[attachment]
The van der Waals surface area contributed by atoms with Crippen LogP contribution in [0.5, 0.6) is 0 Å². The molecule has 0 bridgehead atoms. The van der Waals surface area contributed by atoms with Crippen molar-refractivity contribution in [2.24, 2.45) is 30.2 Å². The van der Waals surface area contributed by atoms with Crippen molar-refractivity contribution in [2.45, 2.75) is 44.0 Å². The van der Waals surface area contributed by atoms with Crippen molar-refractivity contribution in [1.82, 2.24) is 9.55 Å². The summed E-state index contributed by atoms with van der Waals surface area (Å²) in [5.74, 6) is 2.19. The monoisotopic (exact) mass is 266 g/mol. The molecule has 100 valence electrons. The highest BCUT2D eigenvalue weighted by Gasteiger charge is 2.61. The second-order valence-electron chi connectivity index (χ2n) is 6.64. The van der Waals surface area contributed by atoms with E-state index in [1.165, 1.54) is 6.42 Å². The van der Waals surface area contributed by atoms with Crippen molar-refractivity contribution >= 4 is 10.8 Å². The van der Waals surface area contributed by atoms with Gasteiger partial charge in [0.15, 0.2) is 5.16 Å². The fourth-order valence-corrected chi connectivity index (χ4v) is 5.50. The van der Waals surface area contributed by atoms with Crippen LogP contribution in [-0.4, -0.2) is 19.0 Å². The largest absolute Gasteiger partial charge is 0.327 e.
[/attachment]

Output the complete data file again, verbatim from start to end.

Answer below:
The van der Waals surface area contributed by atoms with Crippen LogP contribution in [0.5, 0.6) is 0 Å². The molecule has 0 bridgehead atoms. The van der Waals surface area contributed by atoms with Crippen molar-refractivity contribution in [2.24, 2.45) is 30.2 Å². The van der Waals surface area contributed by atoms with Crippen molar-refractivity contribution in [2.45, 2.75) is 44.0 Å². The van der Waals surface area contributed by atoms with Crippen molar-refractivity contribution in [1.82, 2.24) is 9.55 Å². The summed E-state index contributed by atoms with van der Waals surface area (Å²) in [5.74, 6) is 2.19. The monoisotopic (exact) mass is 266 g/mol. The molecule has 100 valence electrons. The highest BCUT2D eigenvalue weighted by Gasteiger charge is 2.61. The second-order valence-electron chi connectivity index (χ2n) is 6.64. The van der Waals surface area contributed by atoms with E-state index in [1.165, 1.54) is 6.42 Å². The van der Waals surface area contributed by atoms with Crippen molar-refractivity contribution >= 4 is 10.8 Å². The van der Waals surface area contributed by atoms with Gasteiger partial charge in [0.15, 0.2) is 5.16 Å². The fourth-order valence-corrected chi connectivity index (χ4v) is 5.50. The van der Waals surface area contributed by atoms with Crippen LogP contribution in [-0.4, -0.2) is 19.0 Å². The largest absolute Gasteiger partial charge is 0.327 e.